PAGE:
I think that the writer of this article must study a lot about Korea since a lot of points are so distorted. GO STUDY MORE -_-; They are so trivial even to mention about… {e.g. the point about English mispelling? go see “hogwa” and “pungso”.. i was so lost at frist lolll!!} if u have time for degrading another country with tons of incorrect “facts”, rather go sleep more and relax ur brain first… ^_^;  u guys are so slow for global village .; I so agree to all the feedbacks that Kyung Wha Yeo came up with!!!
    so fed up with all these nonsense lolll ~

  7. Terrence Deagle Avatar
    Terrence Deagle

    To whom it may concern,

    Yes, there are many negative points which are true about Korean culture. However, there are many negative points which I can find true about my own country (Canada). For instance, in South Korea, the main question during a job interview does not focus on what a person cannot do and this is intrinsically Canadian. Instead, the interview normally ends with
    “Oh, you appear to be well-qualified for this job.” “When can you start?” This is something that we have certainly lost along the way in Canada.

    I am not bashing Canada but merely telling you about my own personal experience as a bonified professional. It is lamentable that Canada, because of all it’s leftist, pinko-commi agenda has really become “a big wimp” on the world scene. Furthermore, many Canadians working back in Canada quote JFK and say to me” Ask not what your country can do for you, ask what you can do for your country.” I’m sorry fellow Canucks, that ideology does not pay for my bills or put food on the table for my family.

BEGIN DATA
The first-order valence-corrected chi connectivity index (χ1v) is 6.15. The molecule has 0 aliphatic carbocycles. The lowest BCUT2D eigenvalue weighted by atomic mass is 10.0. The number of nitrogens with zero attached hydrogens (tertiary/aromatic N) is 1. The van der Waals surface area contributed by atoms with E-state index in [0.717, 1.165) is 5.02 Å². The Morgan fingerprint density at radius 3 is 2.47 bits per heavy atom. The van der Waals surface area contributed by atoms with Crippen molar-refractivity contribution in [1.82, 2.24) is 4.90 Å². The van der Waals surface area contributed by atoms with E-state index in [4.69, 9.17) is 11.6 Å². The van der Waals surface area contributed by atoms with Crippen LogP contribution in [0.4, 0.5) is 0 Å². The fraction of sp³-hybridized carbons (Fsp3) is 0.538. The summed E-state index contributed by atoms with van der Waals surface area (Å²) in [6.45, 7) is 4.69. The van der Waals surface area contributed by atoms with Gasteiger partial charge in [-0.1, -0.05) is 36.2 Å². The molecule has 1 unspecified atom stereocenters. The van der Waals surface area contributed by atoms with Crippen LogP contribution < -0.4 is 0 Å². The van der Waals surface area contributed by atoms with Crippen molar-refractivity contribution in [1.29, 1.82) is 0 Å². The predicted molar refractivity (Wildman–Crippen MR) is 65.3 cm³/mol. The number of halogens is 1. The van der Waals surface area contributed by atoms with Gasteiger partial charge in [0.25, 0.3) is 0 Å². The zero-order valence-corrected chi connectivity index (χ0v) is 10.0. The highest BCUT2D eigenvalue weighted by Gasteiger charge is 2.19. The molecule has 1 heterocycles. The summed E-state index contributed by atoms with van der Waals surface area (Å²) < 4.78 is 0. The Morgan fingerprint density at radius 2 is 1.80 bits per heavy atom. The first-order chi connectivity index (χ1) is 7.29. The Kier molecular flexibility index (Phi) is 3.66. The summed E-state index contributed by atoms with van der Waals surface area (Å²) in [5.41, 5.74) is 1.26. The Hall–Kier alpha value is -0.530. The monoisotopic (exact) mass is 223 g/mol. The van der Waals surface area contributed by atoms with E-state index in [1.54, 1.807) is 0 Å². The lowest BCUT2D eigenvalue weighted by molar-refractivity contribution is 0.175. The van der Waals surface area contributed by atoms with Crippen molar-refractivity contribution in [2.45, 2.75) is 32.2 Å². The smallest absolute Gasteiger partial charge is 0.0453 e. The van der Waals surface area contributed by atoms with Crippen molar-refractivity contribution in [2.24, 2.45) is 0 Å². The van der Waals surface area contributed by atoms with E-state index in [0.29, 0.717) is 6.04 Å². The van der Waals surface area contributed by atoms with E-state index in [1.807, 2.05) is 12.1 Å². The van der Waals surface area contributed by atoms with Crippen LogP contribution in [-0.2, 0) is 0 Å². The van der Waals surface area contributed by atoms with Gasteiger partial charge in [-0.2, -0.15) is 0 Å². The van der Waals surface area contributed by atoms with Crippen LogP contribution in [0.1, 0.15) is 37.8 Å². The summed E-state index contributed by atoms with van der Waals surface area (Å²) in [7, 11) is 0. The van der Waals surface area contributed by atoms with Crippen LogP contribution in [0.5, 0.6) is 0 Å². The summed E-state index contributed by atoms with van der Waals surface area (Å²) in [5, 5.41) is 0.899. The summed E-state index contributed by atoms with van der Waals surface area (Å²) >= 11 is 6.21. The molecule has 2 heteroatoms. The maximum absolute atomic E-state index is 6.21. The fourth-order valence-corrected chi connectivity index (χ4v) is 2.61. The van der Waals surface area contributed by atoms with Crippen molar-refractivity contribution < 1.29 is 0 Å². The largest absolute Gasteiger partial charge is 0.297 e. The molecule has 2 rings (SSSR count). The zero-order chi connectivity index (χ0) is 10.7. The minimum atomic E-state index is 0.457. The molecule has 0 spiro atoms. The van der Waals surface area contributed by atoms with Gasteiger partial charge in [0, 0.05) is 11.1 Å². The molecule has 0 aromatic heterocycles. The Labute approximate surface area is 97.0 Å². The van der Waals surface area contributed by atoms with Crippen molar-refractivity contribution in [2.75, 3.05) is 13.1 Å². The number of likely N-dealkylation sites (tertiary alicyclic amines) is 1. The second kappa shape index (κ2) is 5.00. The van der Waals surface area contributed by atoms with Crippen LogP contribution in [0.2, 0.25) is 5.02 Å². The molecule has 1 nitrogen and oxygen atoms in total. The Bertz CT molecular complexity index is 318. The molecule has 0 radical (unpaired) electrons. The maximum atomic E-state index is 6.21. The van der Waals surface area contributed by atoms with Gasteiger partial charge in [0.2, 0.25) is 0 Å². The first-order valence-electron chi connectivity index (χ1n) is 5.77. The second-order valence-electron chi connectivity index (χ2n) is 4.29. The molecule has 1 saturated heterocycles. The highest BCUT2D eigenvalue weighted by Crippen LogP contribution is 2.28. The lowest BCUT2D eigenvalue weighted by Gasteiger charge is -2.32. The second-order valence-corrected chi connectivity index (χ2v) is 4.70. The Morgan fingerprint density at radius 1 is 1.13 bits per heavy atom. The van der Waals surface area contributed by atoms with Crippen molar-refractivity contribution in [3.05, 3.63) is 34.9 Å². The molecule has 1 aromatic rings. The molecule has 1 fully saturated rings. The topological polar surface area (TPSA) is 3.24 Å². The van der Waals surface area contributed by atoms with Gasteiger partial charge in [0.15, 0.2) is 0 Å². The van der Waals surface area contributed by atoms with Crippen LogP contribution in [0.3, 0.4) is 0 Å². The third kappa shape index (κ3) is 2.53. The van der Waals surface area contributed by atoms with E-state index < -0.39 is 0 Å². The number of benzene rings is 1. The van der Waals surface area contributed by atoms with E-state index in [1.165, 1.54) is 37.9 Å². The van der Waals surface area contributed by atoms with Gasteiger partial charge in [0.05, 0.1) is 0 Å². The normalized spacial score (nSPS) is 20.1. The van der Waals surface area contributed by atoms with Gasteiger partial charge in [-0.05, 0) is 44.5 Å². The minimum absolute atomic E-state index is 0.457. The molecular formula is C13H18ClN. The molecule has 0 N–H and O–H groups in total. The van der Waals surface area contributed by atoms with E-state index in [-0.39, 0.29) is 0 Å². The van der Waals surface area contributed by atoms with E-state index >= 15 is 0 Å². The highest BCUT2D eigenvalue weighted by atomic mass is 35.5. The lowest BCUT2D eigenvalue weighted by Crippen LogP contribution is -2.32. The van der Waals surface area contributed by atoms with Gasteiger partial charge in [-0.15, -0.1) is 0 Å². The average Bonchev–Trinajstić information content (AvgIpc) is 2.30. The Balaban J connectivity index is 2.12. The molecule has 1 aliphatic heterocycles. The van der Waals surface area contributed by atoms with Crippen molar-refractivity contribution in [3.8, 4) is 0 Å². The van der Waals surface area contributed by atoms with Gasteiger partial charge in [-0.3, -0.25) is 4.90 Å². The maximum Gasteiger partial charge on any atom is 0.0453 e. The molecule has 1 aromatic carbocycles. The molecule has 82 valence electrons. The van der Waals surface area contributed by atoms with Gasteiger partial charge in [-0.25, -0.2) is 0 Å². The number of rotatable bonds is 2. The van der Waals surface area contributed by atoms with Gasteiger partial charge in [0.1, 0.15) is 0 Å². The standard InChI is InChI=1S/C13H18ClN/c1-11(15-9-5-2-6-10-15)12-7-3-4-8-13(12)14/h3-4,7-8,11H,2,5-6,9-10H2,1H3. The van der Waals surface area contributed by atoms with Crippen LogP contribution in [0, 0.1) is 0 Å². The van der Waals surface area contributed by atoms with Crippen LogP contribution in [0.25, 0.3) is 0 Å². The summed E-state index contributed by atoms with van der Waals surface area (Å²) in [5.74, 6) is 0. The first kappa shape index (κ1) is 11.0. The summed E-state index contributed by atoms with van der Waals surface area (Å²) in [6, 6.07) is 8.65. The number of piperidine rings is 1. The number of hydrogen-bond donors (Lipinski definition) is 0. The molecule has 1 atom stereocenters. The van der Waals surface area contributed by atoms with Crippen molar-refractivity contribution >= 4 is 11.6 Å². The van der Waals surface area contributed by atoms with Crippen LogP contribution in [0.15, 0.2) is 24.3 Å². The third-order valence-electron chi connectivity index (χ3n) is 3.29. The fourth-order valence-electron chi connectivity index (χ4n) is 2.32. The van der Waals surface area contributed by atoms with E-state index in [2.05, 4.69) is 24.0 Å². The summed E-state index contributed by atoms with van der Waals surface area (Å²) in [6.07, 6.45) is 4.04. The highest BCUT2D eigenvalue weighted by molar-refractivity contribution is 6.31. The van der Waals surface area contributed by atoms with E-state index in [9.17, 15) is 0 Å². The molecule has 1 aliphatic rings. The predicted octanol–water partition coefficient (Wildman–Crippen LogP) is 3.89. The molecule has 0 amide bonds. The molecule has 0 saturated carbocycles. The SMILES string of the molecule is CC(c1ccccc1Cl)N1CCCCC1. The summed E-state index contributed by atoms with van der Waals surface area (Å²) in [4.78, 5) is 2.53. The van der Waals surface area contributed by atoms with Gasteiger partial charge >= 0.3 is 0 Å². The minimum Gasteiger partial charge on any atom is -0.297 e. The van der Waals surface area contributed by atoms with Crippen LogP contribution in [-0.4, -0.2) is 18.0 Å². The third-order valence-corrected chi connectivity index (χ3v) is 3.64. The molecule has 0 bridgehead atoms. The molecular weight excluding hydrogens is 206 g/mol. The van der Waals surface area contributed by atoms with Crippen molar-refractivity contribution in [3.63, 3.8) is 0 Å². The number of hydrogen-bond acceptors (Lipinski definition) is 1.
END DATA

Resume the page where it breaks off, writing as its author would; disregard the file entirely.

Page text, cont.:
8. Jon Avatar

    Although I understand generalizations are the quickest way to explain a culture, I couldn’t help by notice the comment about the coffee and tea. Besides tea being hardly a Japanese thing, tea has been a strong tradition in Korea (although the type of tea may vary depending on economic status, family background, etc.), and many Koreans still drink tea outside of their homes. It’s possible that professionals may have to resort to some quick coffee during the day, but tea is probably offered in their workplace as well.

  9. Jon Avatar

    Ah, forgot to mention, most restaurants offer tea as the default beverage to Korean adults rather than ice water. Westerners tend to request certain type of beverage (including water) so this may be why tea wasn’t encountered often, even though it should have been all around. Most Koreans tend to drink boricha (roast barley tea) over water, whenever available.